Parental protectiveness and parental pain catastrophising also can have a big impact on how children function.  For kids, one of the best ways to measure function is school attendance.  A study by Logan et al in 2012 showed that parental pain catastrophising and parental protective responses to child pain,  both independently predicted child school absences.  This tells us again, that kids take their cues from parents, and that in making the decision to take the day off school, parental anxiety plays a big role.



So can we put it all together to provide some evidence based guidance about dealing with pain in kids?  Hell no!  I wouldn’t dare start telling you how to parent  your kids!  However, I can tell you how I try to use these ideas in dealing with my own kid’s ouchies.

  • Validation – recognise the situation, demonstrate some empathy. “Ouch – that hurt, are you ok?”
  • Reassurance – if you are Ok with the situation, they are likely to be Ok with it. “Let me have a look – Oh, yes that would have hurt.  It looks Ok though and I’m pretty sure you will be fine”
  • Apply placebo procedures as required (if ever placebo has an important role, here is your chance!) “Here let me kiss it better”* and if the big interventions are required “do you think a dinosaur bandaid would help?”
  • Distraction – change the subject as quickly as is practical “Look, the kids are waiting for you on the tyre swing, do you want me to take you over there?”


As clinicians we need to be aware when assessing children in pain, that parental anxiety and family traits will play heavily into the situation.  As in any pain situation, reassurance is extremely important and in some instances, your time and attention may need to be more on the parent,  than the child in pain.  Equally, being aware of these factors, you may decide that parental anxiety is playing such a large role in a child’s pain experience that it needs to be addressed in order for the child to get better functional outcomes.  This is a delicate situation and how you address it as a clinician is probably best navigated according to the specifics of the circumstances.   A referral to a psychologist might ultimately be needed, however you may be able to address some of the issues with the parents using an educational approach.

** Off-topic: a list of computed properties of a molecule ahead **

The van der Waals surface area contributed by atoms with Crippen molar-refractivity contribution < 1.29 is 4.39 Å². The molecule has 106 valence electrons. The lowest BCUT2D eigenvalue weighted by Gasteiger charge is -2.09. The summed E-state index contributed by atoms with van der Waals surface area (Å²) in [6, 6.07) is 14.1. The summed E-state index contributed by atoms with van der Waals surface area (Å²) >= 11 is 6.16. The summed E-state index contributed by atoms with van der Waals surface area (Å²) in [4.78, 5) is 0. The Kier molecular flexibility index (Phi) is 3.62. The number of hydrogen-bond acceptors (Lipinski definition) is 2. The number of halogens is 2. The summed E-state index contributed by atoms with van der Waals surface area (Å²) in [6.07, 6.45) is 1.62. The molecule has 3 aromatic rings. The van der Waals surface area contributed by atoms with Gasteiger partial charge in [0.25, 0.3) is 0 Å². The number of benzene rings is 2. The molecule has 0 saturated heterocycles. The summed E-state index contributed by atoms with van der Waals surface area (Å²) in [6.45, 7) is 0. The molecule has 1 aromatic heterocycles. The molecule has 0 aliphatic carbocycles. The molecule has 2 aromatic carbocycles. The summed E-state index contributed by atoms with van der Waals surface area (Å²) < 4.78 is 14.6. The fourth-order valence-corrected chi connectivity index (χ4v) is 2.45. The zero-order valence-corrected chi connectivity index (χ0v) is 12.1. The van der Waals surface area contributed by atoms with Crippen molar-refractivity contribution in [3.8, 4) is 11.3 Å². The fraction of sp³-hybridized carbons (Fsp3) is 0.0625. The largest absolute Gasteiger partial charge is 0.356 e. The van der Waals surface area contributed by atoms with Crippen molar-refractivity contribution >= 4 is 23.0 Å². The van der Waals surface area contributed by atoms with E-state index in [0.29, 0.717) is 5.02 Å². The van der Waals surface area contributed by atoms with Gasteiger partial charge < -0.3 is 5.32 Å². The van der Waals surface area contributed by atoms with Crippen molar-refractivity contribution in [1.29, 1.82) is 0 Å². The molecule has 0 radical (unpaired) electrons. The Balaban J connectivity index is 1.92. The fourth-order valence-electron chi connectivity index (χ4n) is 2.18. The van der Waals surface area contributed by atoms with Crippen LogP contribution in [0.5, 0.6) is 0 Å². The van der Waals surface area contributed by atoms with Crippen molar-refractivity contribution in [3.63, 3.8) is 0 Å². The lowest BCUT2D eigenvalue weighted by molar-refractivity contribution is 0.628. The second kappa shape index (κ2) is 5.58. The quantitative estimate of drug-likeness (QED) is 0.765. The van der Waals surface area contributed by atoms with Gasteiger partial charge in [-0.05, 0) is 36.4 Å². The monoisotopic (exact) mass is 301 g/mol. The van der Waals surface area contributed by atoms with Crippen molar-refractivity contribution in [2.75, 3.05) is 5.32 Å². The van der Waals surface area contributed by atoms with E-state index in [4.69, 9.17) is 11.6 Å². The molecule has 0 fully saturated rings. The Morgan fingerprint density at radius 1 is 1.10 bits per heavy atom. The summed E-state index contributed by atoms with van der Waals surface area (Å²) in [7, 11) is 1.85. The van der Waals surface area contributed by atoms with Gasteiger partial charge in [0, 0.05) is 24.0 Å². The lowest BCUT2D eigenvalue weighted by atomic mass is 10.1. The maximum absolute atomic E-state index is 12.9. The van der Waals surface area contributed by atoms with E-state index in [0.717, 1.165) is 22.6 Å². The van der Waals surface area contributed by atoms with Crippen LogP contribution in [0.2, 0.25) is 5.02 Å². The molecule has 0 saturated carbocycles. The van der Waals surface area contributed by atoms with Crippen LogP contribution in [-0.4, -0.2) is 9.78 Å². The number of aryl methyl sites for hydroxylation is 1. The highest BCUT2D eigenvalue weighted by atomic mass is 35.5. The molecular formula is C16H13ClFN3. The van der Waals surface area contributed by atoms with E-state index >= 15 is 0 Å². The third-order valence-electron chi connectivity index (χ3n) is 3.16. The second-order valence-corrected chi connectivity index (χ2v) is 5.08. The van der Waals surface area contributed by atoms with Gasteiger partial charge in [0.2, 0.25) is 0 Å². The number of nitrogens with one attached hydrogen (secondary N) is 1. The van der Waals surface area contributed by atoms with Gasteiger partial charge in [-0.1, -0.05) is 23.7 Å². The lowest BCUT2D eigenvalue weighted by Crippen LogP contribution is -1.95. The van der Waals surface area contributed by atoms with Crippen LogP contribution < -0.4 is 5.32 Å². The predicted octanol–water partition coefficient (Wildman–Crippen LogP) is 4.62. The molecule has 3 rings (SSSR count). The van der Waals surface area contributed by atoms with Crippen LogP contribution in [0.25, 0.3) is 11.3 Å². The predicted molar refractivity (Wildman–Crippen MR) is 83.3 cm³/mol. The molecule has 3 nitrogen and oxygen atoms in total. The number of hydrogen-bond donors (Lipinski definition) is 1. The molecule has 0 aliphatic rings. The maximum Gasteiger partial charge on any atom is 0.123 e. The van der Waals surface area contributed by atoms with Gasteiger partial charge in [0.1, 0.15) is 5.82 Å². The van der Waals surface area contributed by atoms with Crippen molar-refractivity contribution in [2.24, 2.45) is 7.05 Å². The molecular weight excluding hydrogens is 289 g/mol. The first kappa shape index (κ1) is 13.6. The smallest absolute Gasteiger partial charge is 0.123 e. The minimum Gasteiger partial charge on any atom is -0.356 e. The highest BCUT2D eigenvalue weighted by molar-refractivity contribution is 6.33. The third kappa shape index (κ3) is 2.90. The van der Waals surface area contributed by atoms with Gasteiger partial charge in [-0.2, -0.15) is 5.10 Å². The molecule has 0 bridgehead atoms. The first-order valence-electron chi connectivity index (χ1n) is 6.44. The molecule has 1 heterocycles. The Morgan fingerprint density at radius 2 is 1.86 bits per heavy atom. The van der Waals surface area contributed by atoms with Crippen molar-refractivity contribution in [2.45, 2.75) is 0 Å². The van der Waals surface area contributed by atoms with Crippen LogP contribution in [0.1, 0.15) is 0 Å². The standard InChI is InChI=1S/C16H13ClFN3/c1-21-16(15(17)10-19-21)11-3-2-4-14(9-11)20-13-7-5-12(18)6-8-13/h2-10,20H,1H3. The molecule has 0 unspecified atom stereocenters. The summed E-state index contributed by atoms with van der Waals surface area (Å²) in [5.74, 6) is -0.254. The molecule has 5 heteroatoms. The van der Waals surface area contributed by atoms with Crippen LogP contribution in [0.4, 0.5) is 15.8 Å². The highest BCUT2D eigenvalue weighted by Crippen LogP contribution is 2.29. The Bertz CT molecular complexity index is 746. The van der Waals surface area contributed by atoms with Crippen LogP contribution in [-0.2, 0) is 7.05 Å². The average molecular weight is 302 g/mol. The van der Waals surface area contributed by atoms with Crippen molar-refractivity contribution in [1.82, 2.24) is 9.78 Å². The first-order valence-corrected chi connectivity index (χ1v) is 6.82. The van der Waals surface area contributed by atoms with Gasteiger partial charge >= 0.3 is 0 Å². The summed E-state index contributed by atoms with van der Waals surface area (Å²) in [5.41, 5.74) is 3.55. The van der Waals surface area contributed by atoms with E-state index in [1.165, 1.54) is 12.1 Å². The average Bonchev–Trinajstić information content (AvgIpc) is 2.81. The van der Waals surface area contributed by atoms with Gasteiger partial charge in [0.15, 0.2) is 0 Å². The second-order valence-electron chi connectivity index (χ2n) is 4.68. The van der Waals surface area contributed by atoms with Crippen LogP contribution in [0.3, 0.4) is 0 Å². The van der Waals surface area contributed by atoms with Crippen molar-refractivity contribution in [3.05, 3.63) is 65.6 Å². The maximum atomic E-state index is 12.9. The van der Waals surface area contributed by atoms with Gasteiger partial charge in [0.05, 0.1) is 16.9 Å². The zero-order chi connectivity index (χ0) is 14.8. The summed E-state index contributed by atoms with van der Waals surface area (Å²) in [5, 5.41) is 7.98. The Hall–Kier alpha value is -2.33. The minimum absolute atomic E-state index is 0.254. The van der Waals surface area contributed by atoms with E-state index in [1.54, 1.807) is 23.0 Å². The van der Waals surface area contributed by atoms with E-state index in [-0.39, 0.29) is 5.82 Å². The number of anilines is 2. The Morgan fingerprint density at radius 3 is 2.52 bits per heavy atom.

* Placebo kisses are not routinely applied in our household for any bottom or tongue related injuries

Chambers, C., Taddio, A., Uman, L., McMurtry, C., HELPinKDS Team. (2009).  Psychological interventions for reducing pain and distress during routine childhood immunizations: a systematic review. Clinical Therapy, 31, Suppl 2, S77-S103.


Goodman, J., & McGrath, P. (2003). Mother’s modeling influences children’s pain during a cold pressor task. Pain, 104(3), 559-565.

Kraljevic, S., Banozic, A., Maric, A., Cosic, A., Sapunar, D., & Puljak, L.  (2012).  Parents’ pain catastrophizing is related to pain catastrophizing of their adult children.  International Journal of Behavioural Medicine, 19(1), 115-119.


Linton, S., & Vlaeyen, J. (2012). Fear-avoidance model of chronic musculoskeletal pain: 12 years on.  Pain, 153(6), 1144-1147.


Logan, D., Simons, L., & Carpino, E. (2012).  Too sick for school? Parent influences on school functioning among children with chronic pain.  Pain, 153(2), 437-443.

Taddio, A., Katz, J., Illersich, A., & Koren, G. (1997). Effect of neonatal circumcision on pain response during subsequent routine vaccination.  Lancet, 349(9052):599-603.


Umberger, W. (2013). Children of parents with chronic noncancer pain: A comprehensive review of the literature.  Journal of Child Adolescent Psychiatric Nursing, Oct 14, doi: 10.1111/jcap.12055. [Epub ahead of print]


Wilson, A.,  Moss, A., Palermo, T., & Fales, J. (2014). Parent pain and catastrophizing are associated with pain, somatic symptoms and pain-related disability among early adolescents.  Journal of Pediatric Psychology, 39(4), 418-426